THE value of the pound has dropped further despite Liz Truss's U-turn on large parts of former chancellor Kwasi Kwarteng's mini-budget.

The Bank of England bought just £1.5 billion in gilts on Friday as its intervention to prop up the markets after Kwarteng's mini-budget came to an end on the same day as he lost his job.

The pound and UK Government bonds also came back under pressure despite the Prime Minister’s decision to reverse corporation tax plans as the financial markets seek further action.

It came after a turbulent day which saw Liz Truss oust Kwasi Kwarteng after a 38-day spell as chancellor which was marked by severe volatility across the financial markets.

Trading in the pound and gilts, UK government bonds, became more positive early on Friday after reports that parts of the Government’s mini-budget announcement would be scrapped.

The chancellor’s unfunded tax-cutting plans in the mini-budget last month led to a surge in yields on gilts.

Amid the chaos, the Bank of England stepped in with a promise to buy up to £65 billion in gilts to prop up the market.

By the time the gilt purchasing programme ended on Friday the Bank had spent just £19.3 billion of that, buying a little under £1.5 billion on the day.

Separately, the Prime Minister confirmed that the Government will now reverse on over £18 billion worth of spending commitments from the mini-budget, by reversing her policy to axe the planned rise in corporation tax from 19% to 25%.

Sterling had pared back some of its early losses after the chancellor’s exit was confirmed.

However, the pound fell back after a brief press conference which announced the reversal on corporation tax as the only major change to fiscal policy.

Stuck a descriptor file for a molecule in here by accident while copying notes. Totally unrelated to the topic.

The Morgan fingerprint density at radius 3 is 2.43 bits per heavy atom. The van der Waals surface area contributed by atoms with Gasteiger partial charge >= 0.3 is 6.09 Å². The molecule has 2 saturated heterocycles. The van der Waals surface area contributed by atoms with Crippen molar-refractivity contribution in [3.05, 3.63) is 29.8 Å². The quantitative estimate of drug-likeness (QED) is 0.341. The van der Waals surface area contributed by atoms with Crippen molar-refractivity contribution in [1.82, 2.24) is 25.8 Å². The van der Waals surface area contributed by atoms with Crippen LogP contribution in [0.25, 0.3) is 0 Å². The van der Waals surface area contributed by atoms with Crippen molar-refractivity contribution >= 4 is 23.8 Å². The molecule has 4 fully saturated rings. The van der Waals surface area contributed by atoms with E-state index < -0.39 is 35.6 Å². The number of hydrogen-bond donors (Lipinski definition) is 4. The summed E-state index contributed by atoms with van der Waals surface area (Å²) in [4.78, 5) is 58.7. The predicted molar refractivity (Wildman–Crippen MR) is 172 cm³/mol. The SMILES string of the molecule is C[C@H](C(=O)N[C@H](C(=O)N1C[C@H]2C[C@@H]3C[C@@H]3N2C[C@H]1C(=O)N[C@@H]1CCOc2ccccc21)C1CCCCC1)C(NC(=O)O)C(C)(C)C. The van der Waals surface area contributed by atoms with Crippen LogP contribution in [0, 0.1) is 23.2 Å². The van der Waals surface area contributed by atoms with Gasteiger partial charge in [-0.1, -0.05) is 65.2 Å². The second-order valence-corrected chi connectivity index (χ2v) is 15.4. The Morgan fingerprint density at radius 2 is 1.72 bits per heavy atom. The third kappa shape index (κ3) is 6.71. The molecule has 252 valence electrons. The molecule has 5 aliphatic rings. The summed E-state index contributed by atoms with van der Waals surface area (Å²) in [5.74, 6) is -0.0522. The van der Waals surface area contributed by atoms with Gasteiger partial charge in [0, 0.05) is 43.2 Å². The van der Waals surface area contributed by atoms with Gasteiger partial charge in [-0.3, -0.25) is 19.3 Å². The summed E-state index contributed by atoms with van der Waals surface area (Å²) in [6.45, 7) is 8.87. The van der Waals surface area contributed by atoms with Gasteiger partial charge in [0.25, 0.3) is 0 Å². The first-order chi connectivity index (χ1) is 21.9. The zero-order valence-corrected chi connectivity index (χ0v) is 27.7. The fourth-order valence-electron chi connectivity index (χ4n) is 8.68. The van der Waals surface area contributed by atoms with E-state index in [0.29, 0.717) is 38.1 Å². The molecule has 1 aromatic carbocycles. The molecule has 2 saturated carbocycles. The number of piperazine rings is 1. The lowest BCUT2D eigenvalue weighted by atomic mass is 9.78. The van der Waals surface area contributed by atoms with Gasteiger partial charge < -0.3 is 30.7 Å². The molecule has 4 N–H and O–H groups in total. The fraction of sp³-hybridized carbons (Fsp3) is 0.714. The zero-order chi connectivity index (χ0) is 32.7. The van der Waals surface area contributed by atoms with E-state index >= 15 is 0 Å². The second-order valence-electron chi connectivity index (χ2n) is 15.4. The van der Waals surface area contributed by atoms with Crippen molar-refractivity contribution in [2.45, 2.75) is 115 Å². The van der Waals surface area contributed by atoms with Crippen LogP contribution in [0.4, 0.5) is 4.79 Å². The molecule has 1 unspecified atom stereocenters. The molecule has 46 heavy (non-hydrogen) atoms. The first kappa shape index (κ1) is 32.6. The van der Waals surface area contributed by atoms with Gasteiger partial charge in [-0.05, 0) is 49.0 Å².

Truss reaffirmed plans to outline the Government’s fiscal strategy on October 31, alongside projection by the Office for Budget Responsibility.

After stock markets closed, the pound had dropped 1.2% and could buy just 1.12 US dollars.

Meanwhile, the update also sparked another jump in gilt yields, which rise as bond prices fall.

READ MORE: What are Gilts? How do I access Gilt markets? Why has the BoE suspended selling Gilts?

The yield on 30-year UK Government bonds increased by 0.3 percentage points to 4.8% – representing an increase in the cost of state borrowing.

Gilts had seen yields surge as high as 5.1% after the chancellor’s mini-budget was announced in September, causing particular distress for many UK pension funds.

Pressure to gilts returned on Tuesday after traders were spooked by Bank of England governor Andrew Bailey’s firm message that the central bank’s bond-buying scheme would not be extended beyond Friday.

However, an increase in gilt purchases by the Bank of England towards the end of this week and rumours regarding Government policy reversals helped prices recover.